Digital advertising finally overtook traditional ad buying last year. Companies now put most of their marketing budgets into digital spaces.
There are several reasons this makes sense. Digital marketing often comes with a lower price tag, as well as a much higher potential for reaching an audience.
The point of marketing isn’t to draw people in, though. It’s to convert traffic into leads and, hopefully, to paying customers. To do this, most marketers use digital marketing funnels.
There are a few different approaches to making a funnel. Most of them follow the same basic structure, and all of them promise results.
Classic Four-Step Digital Marketing Funnels
The classic funnel is used in both sales and marketing. It’s been around since the late 1800s, so you can consider it tried-and-true. It has four steps:
This model, sometimes called AIDA, works well for both sales and marketing teams. At the top of the funnel, your job is to create awareness and interest.
As the prospect moves down the funnel, they enter the decision-making phase. There, you can provide them with more material to support their decision.
Finally, the prospect will be ready to take action.
AIDA in Action
To see how AIDA would work for a digital marketing team, imagine you’ve opened a new pizzeria in town. You’re using digital marketing to advertise your new business.
The first step is to create awareness. People can’t buy pizza from you if they don’t know you exist.
At this stage, you might create an ad campaign to let people know about their great new pizza options. You might create ads that invite them to try the “new” pizzeria. You might run an ad that says, “Now open!”
At the interest stage, you want to get people interested in trying your product. Maybe you have a great deal, or maybe you’re getting rave reviews. You might even have a special menu item they can only order from you.
Now the customer is interested. They need to make a decision. Why should they order from you and not any other pizzeria in town?
Your next set of content would give them a good reason. Do you have a “money back” guarantee or a discount that will entice them to try?
Finally, the customer is ready to take action. You provide them with a “call now” or “order here” button. They click the button and place their first order with you.
More Complex Funnels for More Complex Buyers
AIDA still works, but many marketers have noted today’s buying decisions seem much more complex. Some have proposed buying mazes or buying cycles, rather than a linear funnel.
In these models, there are more stages for a lead to move through before becoming a customer. Just as leads can enter the funnel at any stage, these models also suggest people can move backward through the process.
In the pizzeria example, this might be a prospect who clicks on an ad and looks at the menu. They may even get as far as the order page, but they decide not to order tonight because they’re still not sure.
This lead has taken a step back in the process. A savvy marketer would follow up with an extra offer to convince this person to take a leap of faith and place an order.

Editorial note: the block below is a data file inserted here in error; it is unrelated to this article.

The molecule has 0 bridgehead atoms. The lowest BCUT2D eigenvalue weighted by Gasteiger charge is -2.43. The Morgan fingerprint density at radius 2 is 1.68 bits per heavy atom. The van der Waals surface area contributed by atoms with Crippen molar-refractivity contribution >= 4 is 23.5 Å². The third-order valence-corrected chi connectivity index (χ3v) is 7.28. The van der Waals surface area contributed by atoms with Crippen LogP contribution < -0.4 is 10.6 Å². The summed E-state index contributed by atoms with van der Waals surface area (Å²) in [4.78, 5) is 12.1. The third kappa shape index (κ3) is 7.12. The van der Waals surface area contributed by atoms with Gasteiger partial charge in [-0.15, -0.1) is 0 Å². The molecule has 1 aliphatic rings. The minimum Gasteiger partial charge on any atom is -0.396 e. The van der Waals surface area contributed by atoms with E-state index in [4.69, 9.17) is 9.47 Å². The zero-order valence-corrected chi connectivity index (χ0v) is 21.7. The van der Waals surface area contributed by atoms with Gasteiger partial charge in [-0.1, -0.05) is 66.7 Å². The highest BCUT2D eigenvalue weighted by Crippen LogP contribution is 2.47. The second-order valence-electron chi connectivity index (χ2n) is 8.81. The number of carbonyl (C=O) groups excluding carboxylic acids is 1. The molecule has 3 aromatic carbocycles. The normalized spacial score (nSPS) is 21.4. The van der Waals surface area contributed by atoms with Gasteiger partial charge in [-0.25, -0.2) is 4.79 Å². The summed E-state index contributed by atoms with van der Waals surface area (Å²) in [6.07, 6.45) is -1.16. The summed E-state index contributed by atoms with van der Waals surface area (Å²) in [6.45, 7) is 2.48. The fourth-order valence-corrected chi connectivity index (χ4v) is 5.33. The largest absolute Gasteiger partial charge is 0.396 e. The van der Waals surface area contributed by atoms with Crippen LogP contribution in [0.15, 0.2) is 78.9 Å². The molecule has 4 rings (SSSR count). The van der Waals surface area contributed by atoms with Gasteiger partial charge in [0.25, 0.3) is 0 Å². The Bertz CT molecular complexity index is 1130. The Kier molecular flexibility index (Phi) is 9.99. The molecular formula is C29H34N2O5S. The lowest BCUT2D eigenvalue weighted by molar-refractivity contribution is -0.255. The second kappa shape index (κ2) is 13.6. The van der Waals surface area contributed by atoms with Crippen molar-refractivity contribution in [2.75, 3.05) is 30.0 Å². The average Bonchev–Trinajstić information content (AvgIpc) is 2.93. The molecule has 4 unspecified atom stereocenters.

How to Build a Marketing Funnel
With AIDA in mind, it’s time to build a digital marketing funnel. It can sometimes help to work backward, so start with your call to action.
When the consumer is in the action phase, what do you want them to do? This could be signing up for a newsletter, downloading a free eBook, or placing an order with you.
Next, you’ll build a landing page around this action. The landing page is where your lead will land after clicking a link on Google or through an ad.
You’ll also need an ad or compelling copy for the search engine results page. Tell users why they should click your page.
In the pizzeria example, the owner built an ad campaign to raise awareness of their new business. They promoted this all over Facebook and Instagram, raising awareness.
When people click the link, they arrive on a landing page that tells them about the difference they’ll taste when they order from this pizzeria. The landing page offers them a 10 percent discount on their first order, then invites them to “order now.”
Playing the Long Game
The pizzeria example is direct. The hungry consumer sees an ad and is enticed to order now. Often, the buyer’s decision-making process can be much more drawn out.
This is especially the case for business-to-business sales. The consumer may need to do extensive research and compare products. They may need to consult with a team of top executives before they decide.
Digital marketing funnels adapt to fit these buyers’ needs. Support people in the early stages with content like blog posts or videos. As these buyers research different solutions, they learn about benefits and compare offerings.
These prospects may reach out to your team or sign up to download an eBook. Your sales team can then get in touch with these high-quality leads and offer more support. Product demonstrations, discussions, and more go a long way to convincing skeptical leads.
Tips for a Better Funnel
Digital marketing funnels can be great lead-generation tools, but not every lead is a great prospect. Be sure to add some metrics so you can check the quality of your leads.
This way, your team can follow up with the people most likely to convert. They can also choose their responses based on how likely someone is to make a purchase.
Your funnel should be designed to draw people in and retarget those who click an ad. Remember that building lasting customer relationships is a marathon, not a sprint.
Funneling in More Sales
Building a successful digital marketing funnels doesn’t need to be difficult. With the right understanding and the right team on your side, you can turn more of your visitors into leads and customers.
Not sure where to start? Get in touch and let the experts assist you with your next marketing plan